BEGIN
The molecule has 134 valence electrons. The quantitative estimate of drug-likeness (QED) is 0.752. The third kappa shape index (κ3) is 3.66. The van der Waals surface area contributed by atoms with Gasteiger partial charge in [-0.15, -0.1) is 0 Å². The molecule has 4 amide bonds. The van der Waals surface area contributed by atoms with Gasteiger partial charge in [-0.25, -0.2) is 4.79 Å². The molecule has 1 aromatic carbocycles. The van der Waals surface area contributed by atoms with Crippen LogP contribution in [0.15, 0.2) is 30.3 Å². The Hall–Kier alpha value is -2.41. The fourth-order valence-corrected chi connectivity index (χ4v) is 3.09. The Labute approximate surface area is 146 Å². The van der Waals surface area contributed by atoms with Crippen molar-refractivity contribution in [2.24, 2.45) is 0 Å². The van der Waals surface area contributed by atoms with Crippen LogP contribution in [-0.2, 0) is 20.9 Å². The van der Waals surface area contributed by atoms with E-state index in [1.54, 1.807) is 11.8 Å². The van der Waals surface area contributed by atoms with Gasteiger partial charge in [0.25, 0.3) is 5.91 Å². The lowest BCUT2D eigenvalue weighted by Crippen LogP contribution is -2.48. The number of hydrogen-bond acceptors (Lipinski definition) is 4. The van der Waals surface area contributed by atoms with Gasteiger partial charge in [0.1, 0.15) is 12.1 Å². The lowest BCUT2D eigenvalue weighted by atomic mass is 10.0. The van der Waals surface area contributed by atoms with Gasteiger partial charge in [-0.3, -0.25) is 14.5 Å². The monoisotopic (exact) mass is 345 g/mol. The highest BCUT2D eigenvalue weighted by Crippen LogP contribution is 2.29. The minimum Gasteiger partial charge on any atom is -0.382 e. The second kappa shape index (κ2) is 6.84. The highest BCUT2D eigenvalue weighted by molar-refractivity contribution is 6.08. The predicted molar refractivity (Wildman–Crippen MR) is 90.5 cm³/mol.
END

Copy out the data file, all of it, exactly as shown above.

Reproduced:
The molecule has 134 valence electrons. The quantitative estimate of drug-likeness (QED) is 0.752. The third kappa shape index (κ3) is 3.66. The van der Waals surface area contributed by atoms with Gasteiger partial charge in [-0.15, -0.1) is 0 Å². The molecule has 4 amide bonds. The van der Waals surface area contributed by atoms with Gasteiger partial charge in [-0.25, -0.2) is 4.79 Å². The molecule has 1 aromatic carbocycles. The van der Waals surface area contributed by atoms with Crippen LogP contribution in [0.15, 0.2) is 30.3 Å². The Hall–Kier alpha value is -2.41. The fourth-order valence-corrected chi connectivity index (χ4v) is 3.09. The Labute approximate surface area is 146 Å². The van der Waals surface area contributed by atoms with Crippen molar-refractivity contribution in [2.24, 2.45) is 0 Å². The van der Waals surface area contributed by atoms with Crippen LogP contribution in [-0.2, 0) is 20.9 Å². The van der Waals surface area contributed by atoms with E-state index in [1.54, 1.807) is 11.8 Å². The van der Waals surface area contributed by atoms with Gasteiger partial charge in [0.25, 0.3) is 5.91 Å². The lowest BCUT2D eigenvalue weighted by Crippen LogP contribution is -2.48. The number of hydrogen-bond acceptors (Lipinski definition) is 4. The van der Waals surface area contributed by atoms with Gasteiger partial charge in [0.1, 0.15) is 12.1 Å². The lowest BCUT2D eigenvalue weighted by atomic mass is 10.0. The van der Waals surface area contributed by atoms with Gasteiger partial charge in [-0.3, -0.25) is 14.5 Å². The monoisotopic (exact) mass is 345 g/mol. The highest BCUT2D eigenvalue weighted by Crippen LogP contribution is 2.29. The minimum Gasteiger partial charge on any atom is -0.382 e. The second kappa shape index (κ2) is 6.84. The highest BCUT2D eigenvalue weighted by molar-refractivity contribution is 6.08. The predicted molar refractivity (Wildman–Crippen MR) is 90.5 cm³/mol.